I don't understand how permanent magnets get the job done.    It seems to me that if you reverse a rake of wagons over it, they will all uncouple, whether you want them to or not.

 

My layout is 22' x 17'.   There is a bit of goods yard and several spurs for factories/warehouses.   I intend having fairly complex shunting operations.    And as I wrote previously, my baseboards are 1 1/4" thick.   I'd really like not to have to remove the plywood to allow the solenoid to fit against the fiberboard.

 

Just my preferences.

Kevin

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35 minutes ago, MarcD said:

I But they (solenoids) can't be that hard to work out how to make one.

 

Marc

One buys in made up solenoids.   Trevor's accepted a 5mm bolt, and drew 1.5 amp.   And only worked on DC.

 

He describes them on his web page.

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Hi Marc.
Very interested in your couplings. I did have an outstanding order with Trevor. We were discussing the pros and cons of Dinghams yesterday as a couple of people in our group use them and I planned to use them on my current project (4mm) From the discussion, the main drawback seems to be size of the loop which it looks like you have already addressed. 
Please do keep us updated with progress. 
if you need anyone to test out prototypes, I will be happy to help!

Cheers,

Bill. 

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23 hours ago, bluestag said:

1) I assume they will also be magnetically released, with an iron dropper.   Otherwise they are as much use as a chocolate teapot.

 

2) I'd urge you to reconsider: solenoids are fundamental to the concept.    I personally will need five or six for Banford.

I use this type of electro magnets from Amazon.

 

https://www.amazon.co.uk/gp/product/B0741S6B7T/ref=ppx_yo_dt_b_asin_title_o01_s00?ie=UTF8&psc=1

 

 

You can buy them at various prices and I'm sure you'd get discount if you did a bulk buy, but it would be probably easier if you pointed purchasers in that direction.

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On 30/10/2021 at 17:48, bluestag said:

1) I assume they will also be magnetically released, with an iron dropper.   Otherwise they are as much use as a chocolate teapot.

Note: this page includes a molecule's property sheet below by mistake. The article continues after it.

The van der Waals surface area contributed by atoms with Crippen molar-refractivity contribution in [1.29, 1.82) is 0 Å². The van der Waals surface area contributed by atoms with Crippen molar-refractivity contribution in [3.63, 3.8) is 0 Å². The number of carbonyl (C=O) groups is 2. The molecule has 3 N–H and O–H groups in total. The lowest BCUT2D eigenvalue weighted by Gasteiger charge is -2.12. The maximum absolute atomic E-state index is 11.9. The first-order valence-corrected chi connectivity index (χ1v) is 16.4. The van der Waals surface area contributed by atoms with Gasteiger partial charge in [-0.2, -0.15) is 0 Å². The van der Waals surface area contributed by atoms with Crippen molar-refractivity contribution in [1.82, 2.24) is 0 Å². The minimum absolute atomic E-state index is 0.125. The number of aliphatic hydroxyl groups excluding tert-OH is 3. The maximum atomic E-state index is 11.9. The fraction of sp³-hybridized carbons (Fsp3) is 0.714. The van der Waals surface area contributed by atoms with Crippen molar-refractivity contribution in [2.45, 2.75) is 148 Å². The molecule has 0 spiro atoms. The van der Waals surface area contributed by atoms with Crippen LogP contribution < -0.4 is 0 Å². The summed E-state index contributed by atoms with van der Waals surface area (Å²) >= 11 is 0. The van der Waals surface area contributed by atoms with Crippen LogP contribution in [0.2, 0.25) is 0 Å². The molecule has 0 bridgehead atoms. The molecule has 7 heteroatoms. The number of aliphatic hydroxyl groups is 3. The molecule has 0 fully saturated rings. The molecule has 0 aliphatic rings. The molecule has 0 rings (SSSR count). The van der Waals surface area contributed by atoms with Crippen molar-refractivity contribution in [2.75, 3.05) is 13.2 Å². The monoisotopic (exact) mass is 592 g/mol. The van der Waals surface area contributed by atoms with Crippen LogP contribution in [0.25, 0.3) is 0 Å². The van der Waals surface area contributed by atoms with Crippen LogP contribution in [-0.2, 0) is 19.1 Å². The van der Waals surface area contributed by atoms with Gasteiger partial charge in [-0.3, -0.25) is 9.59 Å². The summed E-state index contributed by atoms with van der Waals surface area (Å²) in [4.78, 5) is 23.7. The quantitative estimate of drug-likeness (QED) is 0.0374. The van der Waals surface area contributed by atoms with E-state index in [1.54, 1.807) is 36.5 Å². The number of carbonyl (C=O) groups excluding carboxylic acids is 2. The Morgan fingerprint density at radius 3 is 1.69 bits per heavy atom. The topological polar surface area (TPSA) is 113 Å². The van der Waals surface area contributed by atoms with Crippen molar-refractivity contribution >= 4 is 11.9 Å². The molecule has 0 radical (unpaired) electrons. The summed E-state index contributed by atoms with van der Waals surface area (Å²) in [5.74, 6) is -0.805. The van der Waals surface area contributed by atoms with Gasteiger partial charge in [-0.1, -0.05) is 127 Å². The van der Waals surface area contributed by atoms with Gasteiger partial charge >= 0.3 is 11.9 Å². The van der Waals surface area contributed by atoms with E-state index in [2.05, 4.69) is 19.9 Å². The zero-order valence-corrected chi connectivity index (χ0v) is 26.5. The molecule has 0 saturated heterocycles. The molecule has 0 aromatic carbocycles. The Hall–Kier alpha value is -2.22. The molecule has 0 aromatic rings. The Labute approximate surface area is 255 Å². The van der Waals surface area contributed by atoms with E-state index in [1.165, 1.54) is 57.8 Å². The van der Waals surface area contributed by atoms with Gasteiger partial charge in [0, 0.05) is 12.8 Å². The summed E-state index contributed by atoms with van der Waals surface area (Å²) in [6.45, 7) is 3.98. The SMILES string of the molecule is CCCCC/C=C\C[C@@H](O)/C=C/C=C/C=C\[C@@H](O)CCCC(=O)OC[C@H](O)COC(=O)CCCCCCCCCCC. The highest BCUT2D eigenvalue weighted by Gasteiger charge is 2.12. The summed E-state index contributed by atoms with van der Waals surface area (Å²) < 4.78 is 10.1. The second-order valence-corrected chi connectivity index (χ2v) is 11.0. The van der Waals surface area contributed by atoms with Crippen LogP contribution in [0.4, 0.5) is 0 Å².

On the contrary, I use Dinghams both as  an auto coupler/uncoupler using electromagnets, but also as virtually hands off  manual shunting where you flip the loop with a shunters pole and still get the delay function whilst propelling.

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Hi Marc,

 

As a confirmed 4mm Dingham user I look forward to seeing your offerings. If I may make a suggestion; at the moment using the loop  on an engine with deep buffer beams means cutting off the tail that allows automatic uncoupling. Is there any way around this or does it just have to be accepted as a limitation? I suspect geometry and physics are against me here.

 

Cheers,

 

David

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4 hours ago, Happy Hippo said:

On the contrary, I use Dinghams both as  an auto coupler/uncoupler using electromagnets, but also as virtually hands off  manual shunting where you flip the loop with a shunters pole and still get the delay function whilst propelling.

My point is that they are conceptually auto couplers.   I would be disappointed with a product that is not magnetically tripped.    That said, I intend to do about half my uncoupling with a pole.  In 7mm the wagons are heavy enough that you are unlikely to pull them off the rails using a pole.   I cannot comment on the situation with 4mm.  They are indeed an excellent concept.

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I use small permanent magnets fitted between the sleepers rather than electo magnets. Mainly because my layouts are small and the number of wagons being moved at any one time is 5 or 6. I have been experimenting with very small permanent magnets for use with my 7mm narrow gauge stock because of the very reason of the stock being pulled down at the same time as the coupling. I got some from Greenwich MRC to go with their couplings. They are about 4mm across and 2mm thick and seam to be okay. I'm building some HO stock for a client so I might use a spare wagon as a test bed for 4mm couplings.